Recent proceedings involving large municipalities such as Detroit, Stockton, and Vallejo illustrate both the utility and limitations of using the Bankruptcy Code to adjust municipal debt. In this Article, we contend that, to resolve fully the distress of a substantial city, mun…
122 Yale L.J. 1594 (2013).
Following the 2005 amendments to the Bankruptcy Code, a Chapter 7 debtor hoping to retain an encumbered asset such as a motor vehicle after bankruptcy faces at least five options. The Bankruptcy Code allows a debtor to redeem the asset, reaffirm the debt, or convert to a Ch…
122 Yale L.J. 460 (2012).
The 2008 financial crisis has prompted widespread criticism of the bankruptcy safe harbors for repurchase agreements (repos) and derivatives, which allow a failed firm’s counterparties to enforce these contracts outside of the bankruptcy process. The emerging consensus holds…
121 Yale L.J. 888 (2012).
This Feature considers the debts of quasi-sovereign states in light of proposals to let them file for bankruptcy protection. States that have ceded some but not all sovereign prerogatives to a central government face distinct challenges as debtors. It is unhelpful to analy…
120 Yale L.J. 1492 (2011).
The Bankruptcy Code accords much more favorable treatment to lessors than to secured lenders, but legal scholars have yet to identify a normative justification for the disparate treatment of the two transaction types. Law-and-economics scholars have written off the lease…
Bankruptcy as Constitutional Property: Using Statutory Entitlement Theory To Abrogate State Sovereign Immunity
119 Yale L.J. 1568 (2010).
In the decade following Seminole Tribe’s ruling that Article I is not a grant of authority to abrogate state sovereign immunity, scholars and courts overwhelmingly agreed that the Eleventh Amendment barred Congress from subjecting states to suit in bankruptcy proceedings…
119 Yale L.J. 648 (2010).
In large Chapter 11 cases, the prototypical creditor is no longer a small player holding a claim much like everyone else’s, but rather a distressed debt professional advancing her own agenda. Secured creditors are more pervasive and enjoy much more control than they had e…
118 Yale L.J. 1231 (2009).
118 Yale L.J. 806 (2009).
Using an original framework for evaluating bankruptcy rules, this Article casts doubt on the efficiency of legal arrangements that give some creditors an absolute advantage over others in the division of a debtor’s assets. Such arrangements, which I classify as asymmetr…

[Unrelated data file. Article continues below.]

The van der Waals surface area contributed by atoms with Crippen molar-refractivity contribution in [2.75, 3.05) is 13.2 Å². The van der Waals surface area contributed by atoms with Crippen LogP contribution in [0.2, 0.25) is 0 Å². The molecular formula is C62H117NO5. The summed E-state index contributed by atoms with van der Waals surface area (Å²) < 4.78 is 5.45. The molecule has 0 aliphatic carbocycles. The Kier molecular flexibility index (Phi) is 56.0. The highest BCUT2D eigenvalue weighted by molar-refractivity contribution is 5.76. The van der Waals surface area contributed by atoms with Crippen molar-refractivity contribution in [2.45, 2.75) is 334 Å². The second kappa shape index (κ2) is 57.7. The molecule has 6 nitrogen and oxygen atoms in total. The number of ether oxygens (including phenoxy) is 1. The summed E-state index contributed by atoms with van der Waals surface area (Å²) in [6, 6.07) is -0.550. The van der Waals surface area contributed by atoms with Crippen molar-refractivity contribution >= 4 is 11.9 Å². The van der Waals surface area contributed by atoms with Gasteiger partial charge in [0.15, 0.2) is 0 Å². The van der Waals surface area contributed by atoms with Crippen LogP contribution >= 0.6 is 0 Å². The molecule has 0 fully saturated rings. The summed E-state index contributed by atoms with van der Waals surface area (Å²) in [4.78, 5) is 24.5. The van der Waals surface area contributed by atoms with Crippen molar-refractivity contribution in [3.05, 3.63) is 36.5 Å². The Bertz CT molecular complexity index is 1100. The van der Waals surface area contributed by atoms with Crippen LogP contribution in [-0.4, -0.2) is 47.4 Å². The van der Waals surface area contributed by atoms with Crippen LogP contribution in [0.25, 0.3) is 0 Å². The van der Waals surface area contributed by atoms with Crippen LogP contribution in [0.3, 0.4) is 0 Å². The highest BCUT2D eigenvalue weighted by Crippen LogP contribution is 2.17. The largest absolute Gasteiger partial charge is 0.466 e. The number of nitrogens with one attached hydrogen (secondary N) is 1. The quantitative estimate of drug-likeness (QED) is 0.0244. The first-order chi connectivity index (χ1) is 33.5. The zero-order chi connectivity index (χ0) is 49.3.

115 Yale L.J. 1930 (2006)
In a Chapter 11 reorganization, senior creditors can insist on being paid in full before anyone junior to them receives anything. In practice, however, departures from "absolute priority" treatment are commonplace. Explaining these deviations has been a central preoccupation…
Bailing Out Congress: An Assessment and Defense of the Air Transportation Safety and System Stabilization Act of 2001
115 Yale L.J. 438 (2005)
This Note provides the first detailed account of the conception, impact, and success of the Air Transportation Safety and System Stabilization Act (ATSSSA) of 2001, an $18 billion federal bailout of the airline industry passed eleven days after the terrorist attacks of Septem…
The Unfinished Business of Bankruptcy Reform: A Proposal To Improve the Treatment of Support Creditors
115 Yale L.J. 247 (2005)
Amid the controversy surrounding the recently enacted Bankruptcy Abuse Prevention and Consumer Protection Act of 2005 (2005 Act), few commentators have focused on the Act's provisions designed to enhance the protection of "support creditors"--a class of creditors consisting …
114 Yale L.J. 1099 (2005)
Contracts create property; contractual rights and obligations are property. In bankruptcy, however, this aspect of nonbankruptcy law is often not recognized. This Note argues that bankruptcy law and policy should recognize the property in contract. This Note examines instanc…
111 Yale L.J. 83 (2001)
This Article proposes a new mechanism for valuing firms in bankruptcy. Under the "senior dilution" mechanism, a court would dilute the reorganized stock issued to senior claimants by issuing additional shares to junior claimants until there was no excess demand for the stock a…
110 Yale L.J. 1303 (2001)
This Article presents a new interpretation of the relation of law to economic development in colonial New England. Prior legal historical scholarship has focused almost exclusively on judicial decisionmaking, emphasizing judges' role in adapting the law in some optimal way …